Ufferman complains the trial court’s evidentiary rulings improperly stymied his defense against the charge of operating with a detectable amount of THC. The court of appeals holds the trial court’s rulings were correct.
Ufferman was arrested and charged after crashing his car into a tree. He wanted to present evidence to “innocently account” (¶3) for the detectable amount of THC by explaining it wasn’t the result of recent cannabis use. The evidence he wanted to use to support his claim falls into two categories.
First, Ufferman wanted to show the THC was present due to the physical trauma from the crash, which caused the release into his bloodstream of delta-9 THC stored in his body fat from his prior cannabis use. But he didn’t retain an expert to explain this theory; instead, he sought to admit into evidence an abstract of an article written by an Australian researcher named McGregor about how exercise releases stored THC into the blood, along with McGregor’s CV and two news articles about his research. Ufferman also asked the trial court to take judicial notice that McGregor was an expert on this topic. (¶¶3, 5).
The trial court rightly refused to find McGregor was an expert or allow the admission of the material documents Ufferman offered:
¶18 …. As the [trial] court recognized, judicial notice is only possible if a fact is not subject to reasonable dispute in that it is generally known within the court’s jurisdiction, or it is capable of accurate and ready determination by resort to sources whose accuracy may not be questioned…. See Wis. Stat. § 902.01(2)(a)–(b). Ufferman presented neither any evidence nor any witnesses recognizing McGregor as an authority in his field that put his expertise beyond reasonable dispute. The court was well within its discretion in concluding the proffered information alone was insufficient to allow it to qualify McGregor as an expert as a matter of judicial notice.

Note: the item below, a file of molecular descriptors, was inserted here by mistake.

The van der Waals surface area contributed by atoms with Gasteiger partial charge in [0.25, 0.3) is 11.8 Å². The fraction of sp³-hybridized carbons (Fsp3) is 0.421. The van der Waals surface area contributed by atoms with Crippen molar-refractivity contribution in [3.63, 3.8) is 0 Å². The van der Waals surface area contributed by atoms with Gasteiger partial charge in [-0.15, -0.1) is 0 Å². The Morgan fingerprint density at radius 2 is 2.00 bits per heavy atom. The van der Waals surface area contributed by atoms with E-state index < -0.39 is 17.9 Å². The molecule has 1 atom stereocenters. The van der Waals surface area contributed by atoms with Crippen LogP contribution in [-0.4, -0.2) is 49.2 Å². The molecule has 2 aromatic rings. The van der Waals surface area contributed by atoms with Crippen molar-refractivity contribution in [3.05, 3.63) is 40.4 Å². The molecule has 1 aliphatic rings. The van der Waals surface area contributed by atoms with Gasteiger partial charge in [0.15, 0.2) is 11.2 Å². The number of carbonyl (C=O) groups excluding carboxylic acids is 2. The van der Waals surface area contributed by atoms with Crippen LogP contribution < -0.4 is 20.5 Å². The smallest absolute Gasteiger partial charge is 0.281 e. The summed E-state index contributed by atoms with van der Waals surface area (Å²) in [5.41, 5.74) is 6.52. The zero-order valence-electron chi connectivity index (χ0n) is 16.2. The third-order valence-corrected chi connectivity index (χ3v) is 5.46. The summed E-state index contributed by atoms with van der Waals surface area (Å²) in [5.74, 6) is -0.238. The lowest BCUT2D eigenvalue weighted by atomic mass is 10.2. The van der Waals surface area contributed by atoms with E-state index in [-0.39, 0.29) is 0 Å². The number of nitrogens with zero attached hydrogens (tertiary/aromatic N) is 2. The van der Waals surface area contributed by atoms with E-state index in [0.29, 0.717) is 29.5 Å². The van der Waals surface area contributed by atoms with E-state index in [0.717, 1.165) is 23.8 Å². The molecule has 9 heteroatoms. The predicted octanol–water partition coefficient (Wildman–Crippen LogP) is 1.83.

¶20 …[I]n reviewing and excluding the McGregor materials, the circuit court rightly observed that the materials themselves established no foundation or offered any greater explanation in support of McGregor’s study…. Indeed, Ufferman himself readily admits in his appellate briefing that “McGregor is the first scientist to use” the test he performed. And, of course, McGregor never attempted to apply his principles to Ufferman or to the particular accident in question, which likely contributed to the court’s conclusion the McGregor materials’ probative value was “very small.” Moreover, as the court explained, the fact that Ufferman’s method of presenting this theory rested on media articles “made for popular consumption” created a considerable risk of misleading the jury. In light of the lack of foundation for applying McGregor’s theory to the circumstances of this case and substantial risk of undue prejudice, the court’s decision to exclude the materials was not erroneous.
Second, Ufferman wanted to show that, according to the report of one of the first responders to the crash, Ufferman’s pupils were normal size, and not dilated, as they would have been if he’d recently imbibed. To prove this point he sought to introduce the report of the first responder and excerpts about pupil dilation from a drug recognition manual prepared by the National Highway Transportation and Safety Administration. (¶4). The trial court held both documents were admissible under a hearsay exception, but blocked Ufferman’s attempt to get the information in the documents admitted via cross-examination of Novak, the investigating officer, and Johnson, the hygiene lab expert called by the state. (¶¶5-8). The trial court didn’t err in doing so: